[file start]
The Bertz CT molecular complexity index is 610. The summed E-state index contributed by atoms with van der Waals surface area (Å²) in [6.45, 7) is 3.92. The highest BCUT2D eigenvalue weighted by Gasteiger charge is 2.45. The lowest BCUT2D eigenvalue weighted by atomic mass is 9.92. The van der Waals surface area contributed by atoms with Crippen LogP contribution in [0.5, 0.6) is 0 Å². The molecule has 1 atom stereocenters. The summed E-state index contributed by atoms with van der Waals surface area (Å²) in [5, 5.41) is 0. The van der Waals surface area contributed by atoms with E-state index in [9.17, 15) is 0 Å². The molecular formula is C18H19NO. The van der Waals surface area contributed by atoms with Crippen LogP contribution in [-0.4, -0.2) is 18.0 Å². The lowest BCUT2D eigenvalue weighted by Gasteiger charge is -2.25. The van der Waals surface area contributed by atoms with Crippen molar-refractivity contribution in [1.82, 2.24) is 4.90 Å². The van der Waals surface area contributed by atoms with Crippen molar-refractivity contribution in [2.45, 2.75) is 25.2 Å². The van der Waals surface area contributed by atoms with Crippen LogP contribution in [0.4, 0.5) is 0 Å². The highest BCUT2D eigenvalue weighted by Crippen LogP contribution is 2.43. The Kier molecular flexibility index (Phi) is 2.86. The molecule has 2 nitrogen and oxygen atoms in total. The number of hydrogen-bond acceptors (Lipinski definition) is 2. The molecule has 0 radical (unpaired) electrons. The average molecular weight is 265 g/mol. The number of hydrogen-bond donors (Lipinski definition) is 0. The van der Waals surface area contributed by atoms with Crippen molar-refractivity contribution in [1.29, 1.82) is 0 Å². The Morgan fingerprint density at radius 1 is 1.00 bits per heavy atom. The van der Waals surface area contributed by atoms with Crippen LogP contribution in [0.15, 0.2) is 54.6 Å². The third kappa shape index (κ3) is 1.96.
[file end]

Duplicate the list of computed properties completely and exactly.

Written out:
The Bertz CT molecular complexity index is 610. The summed E-state index contributed by atoms with van der Waals surface area (Å²) in [6.45, 7) is 3.92. The highest BCUT2D eigenvalue weighted by Gasteiger charge is 2.45. The lowest BCUT2D eigenvalue weighted by atomic mass is 9.92. The van der Waals surface area contributed by atoms with Crippen LogP contribution in [0.5, 0.6) is 0 Å². The molecule has 1 atom stereocenters. The summed E-state index contributed by atoms with van der Waals surface area (Å²) in [5, 5.41) is 0. The van der Waals surface area contributed by atoms with E-state index in [9.17, 15) is 0 Å². The molecular formula is C18H19NO. The van der Waals surface area contributed by atoms with Crippen LogP contribution in [-0.4, -0.2) is 18.0 Å². The lowest BCUT2D eigenvalue weighted by Gasteiger charge is -2.25. The van der Waals surface area contributed by atoms with Crippen molar-refractivity contribution in [1.82, 2.24) is 4.90 Å². The van der Waals surface area contributed by atoms with Crippen molar-refractivity contribution in [2.45, 2.75) is 25.2 Å². The van der Waals surface area contributed by atoms with Crippen LogP contribution in [0.4, 0.5) is 0 Å². The highest BCUT2D eigenvalue weighted by Crippen LogP contribution is 2.43. The Kier molecular flexibility index (Phi) is 2.86. The molecule has 2 nitrogen and oxygen atoms in total. The number of hydrogen-bond acceptors (Lipinski definition) is 2. The molecule has 0 radical (unpaired) electrons. The average molecular weight is 265 g/mol. The number of hydrogen-bond donors (Lipinski definition) is 0. The van der Waals surface area contributed by atoms with Crippen molar-refractivity contribution in [1.29, 1.82) is 0 Å². The Morgan fingerprint density at radius 1 is 1.00 bits per heavy atom. The van der Waals surface area contributed by atoms with Crippen LogP contribution in [0.15, 0.2) is 54.6 Å². The third kappa shape index (κ3) is 1.96.